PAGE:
Talking about bullying directly is an important step in understanding how the issue might be affecting kids. There are no “right or wrong” answers to these questions, but it is important to encourage kids to answer them honestly. Assure kids that they are not alone in addressing any problems that arise. Start conversations about bullying with questions like these:
- What does “bullying” mean to you?
- Describe what kids who bully are like. Why do you think people bully?
- Who are the adults you trust most when it comes to things like bullying?
- Have you ever felt scared to go to school because you were afraid of bullying? What ways have you tried to change it?
- What do you think parents can do to help stop bullying?
- Have you or your friends left other kids out on purpose? Do you think that was bullying? Why or why not?
- What do you usually do when you see bullying going on?
- Do you ever see kids at your school being bullied by other kids? How does it make you feel?
- Have you ever tried to help someone who is being bullied? What happened? What would you do if it happens again?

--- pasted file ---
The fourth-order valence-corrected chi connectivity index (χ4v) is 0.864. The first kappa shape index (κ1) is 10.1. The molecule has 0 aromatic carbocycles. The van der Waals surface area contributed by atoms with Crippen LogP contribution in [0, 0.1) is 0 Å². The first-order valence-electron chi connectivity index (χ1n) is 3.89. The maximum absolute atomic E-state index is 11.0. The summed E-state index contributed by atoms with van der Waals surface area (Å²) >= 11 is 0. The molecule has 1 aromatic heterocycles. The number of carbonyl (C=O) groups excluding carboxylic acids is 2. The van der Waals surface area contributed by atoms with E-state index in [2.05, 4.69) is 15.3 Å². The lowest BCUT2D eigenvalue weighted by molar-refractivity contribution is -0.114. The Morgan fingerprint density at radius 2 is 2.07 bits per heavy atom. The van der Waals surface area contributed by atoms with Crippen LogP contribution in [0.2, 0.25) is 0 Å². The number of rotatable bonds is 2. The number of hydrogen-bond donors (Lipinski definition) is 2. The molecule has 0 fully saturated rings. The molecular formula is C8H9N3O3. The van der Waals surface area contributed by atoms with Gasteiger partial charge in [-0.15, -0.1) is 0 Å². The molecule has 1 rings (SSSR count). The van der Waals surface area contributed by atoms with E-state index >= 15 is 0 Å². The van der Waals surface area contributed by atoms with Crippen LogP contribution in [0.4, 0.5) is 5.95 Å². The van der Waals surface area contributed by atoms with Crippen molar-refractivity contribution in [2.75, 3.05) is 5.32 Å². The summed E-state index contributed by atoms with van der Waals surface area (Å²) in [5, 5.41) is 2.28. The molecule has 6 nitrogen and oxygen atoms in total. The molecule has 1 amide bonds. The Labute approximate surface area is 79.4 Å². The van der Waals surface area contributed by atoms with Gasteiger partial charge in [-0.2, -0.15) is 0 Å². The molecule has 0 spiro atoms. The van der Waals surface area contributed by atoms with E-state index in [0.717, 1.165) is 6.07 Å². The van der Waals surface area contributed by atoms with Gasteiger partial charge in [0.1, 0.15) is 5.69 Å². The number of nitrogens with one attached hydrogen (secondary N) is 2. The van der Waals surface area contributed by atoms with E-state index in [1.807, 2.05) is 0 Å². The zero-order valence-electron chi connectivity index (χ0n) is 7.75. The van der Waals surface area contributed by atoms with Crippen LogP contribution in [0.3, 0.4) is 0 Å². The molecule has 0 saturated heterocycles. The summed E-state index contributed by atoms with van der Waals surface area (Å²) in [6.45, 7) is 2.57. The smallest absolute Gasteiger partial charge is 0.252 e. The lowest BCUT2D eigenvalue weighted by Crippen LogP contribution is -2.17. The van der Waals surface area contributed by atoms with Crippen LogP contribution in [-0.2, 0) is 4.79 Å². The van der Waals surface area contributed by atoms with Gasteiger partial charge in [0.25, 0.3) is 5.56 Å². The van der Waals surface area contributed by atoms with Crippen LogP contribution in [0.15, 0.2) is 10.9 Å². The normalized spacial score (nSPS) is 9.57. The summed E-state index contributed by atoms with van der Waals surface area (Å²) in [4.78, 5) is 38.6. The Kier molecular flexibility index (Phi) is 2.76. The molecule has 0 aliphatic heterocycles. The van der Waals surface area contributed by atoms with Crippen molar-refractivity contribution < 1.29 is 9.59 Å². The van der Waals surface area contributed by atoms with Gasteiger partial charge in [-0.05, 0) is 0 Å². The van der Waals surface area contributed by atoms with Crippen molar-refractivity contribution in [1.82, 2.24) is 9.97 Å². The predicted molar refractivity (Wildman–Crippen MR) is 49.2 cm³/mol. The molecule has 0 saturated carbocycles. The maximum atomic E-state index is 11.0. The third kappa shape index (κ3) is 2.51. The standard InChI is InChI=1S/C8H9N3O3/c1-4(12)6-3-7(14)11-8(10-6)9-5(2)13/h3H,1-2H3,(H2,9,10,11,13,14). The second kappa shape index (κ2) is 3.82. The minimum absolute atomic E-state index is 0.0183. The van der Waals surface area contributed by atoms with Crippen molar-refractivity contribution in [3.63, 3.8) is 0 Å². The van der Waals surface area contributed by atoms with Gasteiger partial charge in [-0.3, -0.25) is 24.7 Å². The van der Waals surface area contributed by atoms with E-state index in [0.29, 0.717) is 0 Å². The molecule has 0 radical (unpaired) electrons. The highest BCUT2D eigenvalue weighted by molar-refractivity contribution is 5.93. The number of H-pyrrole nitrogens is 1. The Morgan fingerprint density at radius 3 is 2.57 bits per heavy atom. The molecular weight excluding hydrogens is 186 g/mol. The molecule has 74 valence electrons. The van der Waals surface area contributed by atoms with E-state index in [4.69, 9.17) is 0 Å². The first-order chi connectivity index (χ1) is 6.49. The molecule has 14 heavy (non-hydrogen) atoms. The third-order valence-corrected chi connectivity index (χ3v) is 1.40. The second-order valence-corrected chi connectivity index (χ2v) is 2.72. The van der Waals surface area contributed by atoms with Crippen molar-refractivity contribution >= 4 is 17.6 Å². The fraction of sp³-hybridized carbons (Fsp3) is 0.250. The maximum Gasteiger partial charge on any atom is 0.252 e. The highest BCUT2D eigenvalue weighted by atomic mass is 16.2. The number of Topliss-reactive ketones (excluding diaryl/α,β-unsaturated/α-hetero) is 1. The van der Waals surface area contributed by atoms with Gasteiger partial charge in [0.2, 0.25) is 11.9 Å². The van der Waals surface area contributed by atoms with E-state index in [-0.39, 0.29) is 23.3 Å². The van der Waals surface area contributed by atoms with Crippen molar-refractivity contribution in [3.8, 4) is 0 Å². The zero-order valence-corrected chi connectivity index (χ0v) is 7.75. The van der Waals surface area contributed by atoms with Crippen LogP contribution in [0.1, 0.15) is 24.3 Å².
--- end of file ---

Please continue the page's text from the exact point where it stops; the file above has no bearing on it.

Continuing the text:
CDC Definition of Bullying:
Any unwanted aggressive behavior(s) by another youth or group of youths, who are not siblings or current dating partners, that involves an observed or perceived power imbalance and is repeated multiple times or is highly likely to be repeated. Bullying may inflict harm or distress on the targeted youth including physical, psychological, social, or educational harm.
Tips for working with your child’s school if he or she is being bullied:
- Keep a written record of all bullying incidents that your child reports to you. Record the names of the children involved, where and when the bullying occurred, and what happened.
- Immediately ask to meet with your child’s classroom teacher and school administrator explaining your concerns in a friendly, non-confrontational way.
- Ask the teacher about his or her observations:
– Has he or she noticed or suspected bullying?
– How is your child getting along with others in class?
– Has he or she noticed that your child is being isolated, excluded from playground or other activities with students?
– Ask the teacher and administrator what he or she intends to do to prevent bullying from occurring in the future.
- If you are concerned about how your child is coping with the stress of being bullied, ask to speak with your child’s guidance counselor or other school-based mental health professionals.
- Set up a follow-up appointment with the teacher and administrator to discuss progress.
- Keep notes from your meetings with teachers and administrators.
These and other materials are available online at: www.stopbullying.gov
Are you considering counseling? Please reach out. Let’s work through this together.